Dearest Mother, oh do I miss County Cork. America is nothing like our Ireland. I know you wanted me to leave but I still worry about you and father and my dear siblings. They don’t have famine or disease like you do over there. Oh please be careful.
The boat ride here was terrible. It was crowded with people, mostly from Ireland. Their bones rattled every time they would cough. Everyone was very skinny and very hungry. There was little food for everyone aboard. Nor were there any places to sleep. I shared a room with a family. Oh mother how terrible their story was. There was a girl, about my age, who would stay up very late and cry. It seemed mostly everyone was sick.
Cousin James said I can live with him and his wife. They are newly married. Leah, her name is. She’s a beautiful girl. You’d love her mother. Once I was off the boat the Americans checked my bag. They’re quite scary. They don’t like us Irish very much. Everywhere you walk there are signs “No Irish Need Apply.” They believe that many of us are uneducated and don’t have many skills to work. Irish men filled their jails and their lunatic hospitals. They believe we’re all like that. Most girls, including myself, found work as domestics. Working as servants for the rich.
Life in America is very different than Ireland. There is food and doctors galore. We’ve settled in a town called Boston. Boston is such a beautiful place. It’s very big and filled with all different kinds of people. As I write this I sit on a bench in the park just across the river. The weather is warm and sunny, unlike Ireland. There are bright blue skies and white clouds. Boston reminds me of Dublin. It’s a very busy place, with lots of people racing around to do their daily duties. You, father, and my dear siblings Finnegan, William, and Mary would love it here. There are lots of trees for William to climb and beautiful sights for Finnegan to draw. And young Mary, the dresses here are amazing. American women are very lucky. They are beautiful and they have the best outfits.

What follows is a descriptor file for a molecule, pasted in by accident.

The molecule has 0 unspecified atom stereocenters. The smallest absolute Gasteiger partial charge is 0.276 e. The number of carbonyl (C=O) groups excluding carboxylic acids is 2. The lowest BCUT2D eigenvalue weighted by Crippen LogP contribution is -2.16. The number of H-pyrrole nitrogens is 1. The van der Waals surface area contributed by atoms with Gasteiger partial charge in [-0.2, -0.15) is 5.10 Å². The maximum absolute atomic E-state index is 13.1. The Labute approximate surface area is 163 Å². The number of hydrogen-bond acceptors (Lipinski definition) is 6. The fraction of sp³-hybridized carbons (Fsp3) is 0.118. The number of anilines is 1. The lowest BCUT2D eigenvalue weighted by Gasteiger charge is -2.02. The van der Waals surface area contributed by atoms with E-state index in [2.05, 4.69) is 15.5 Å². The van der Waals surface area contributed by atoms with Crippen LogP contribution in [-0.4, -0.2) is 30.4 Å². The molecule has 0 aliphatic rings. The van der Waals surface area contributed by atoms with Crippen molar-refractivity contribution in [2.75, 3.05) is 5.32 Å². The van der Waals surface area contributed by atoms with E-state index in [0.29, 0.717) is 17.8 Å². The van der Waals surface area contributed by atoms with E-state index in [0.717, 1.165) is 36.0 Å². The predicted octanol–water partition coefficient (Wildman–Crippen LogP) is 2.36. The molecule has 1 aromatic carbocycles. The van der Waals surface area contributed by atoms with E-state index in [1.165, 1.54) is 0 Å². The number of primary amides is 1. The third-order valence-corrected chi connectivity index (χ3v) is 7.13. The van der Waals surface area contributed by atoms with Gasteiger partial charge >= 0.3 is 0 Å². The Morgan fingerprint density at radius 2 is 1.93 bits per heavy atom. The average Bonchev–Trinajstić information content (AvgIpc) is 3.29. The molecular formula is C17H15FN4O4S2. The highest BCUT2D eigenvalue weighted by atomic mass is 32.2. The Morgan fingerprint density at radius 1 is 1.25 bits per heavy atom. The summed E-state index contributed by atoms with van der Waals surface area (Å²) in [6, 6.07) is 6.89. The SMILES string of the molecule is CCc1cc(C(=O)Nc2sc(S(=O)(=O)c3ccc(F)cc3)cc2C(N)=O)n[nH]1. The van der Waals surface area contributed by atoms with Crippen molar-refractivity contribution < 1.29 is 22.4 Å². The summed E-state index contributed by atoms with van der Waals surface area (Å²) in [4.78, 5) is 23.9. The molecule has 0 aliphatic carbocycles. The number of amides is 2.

Everyday I get up very early and walk 2 miles to Mr. and Mrs. Richards' house. There me and four other girls clean their house, make them food, and run their errands. Beads of sweat are permanent on my forehead. My feet ache with pain everyday. It’s quite lonely in this big house. I work in the kitchen by myself. I have made some friends. There is a girl named Elizabeth, she comes from a small town in Scotland. She is a very beautiful girl, although she is always melancholy. She never smiles, I bet she has an amazing smile. She does the Richards' laundry. She hasn’t been to work in a few days. I truly hope she’s okay.
It’s very hard, not only to be an Irish woman in America, but to be a woman. Men are superior. There are no women in politics or government. There hasn’t even been an Irish Catholic president. I truly hope that changes soon. Women are not allowed to vote. They are seen as less than men and are forced to work in their homes and have children. That’s what men see women as. It’s terrible. I do not feel the same way. One day I hope to be in the U.S. government.
It’s getting quite cold now so I must go. I am sending love to Ireland.
Be safe xx
Yours truly, Erin Curley.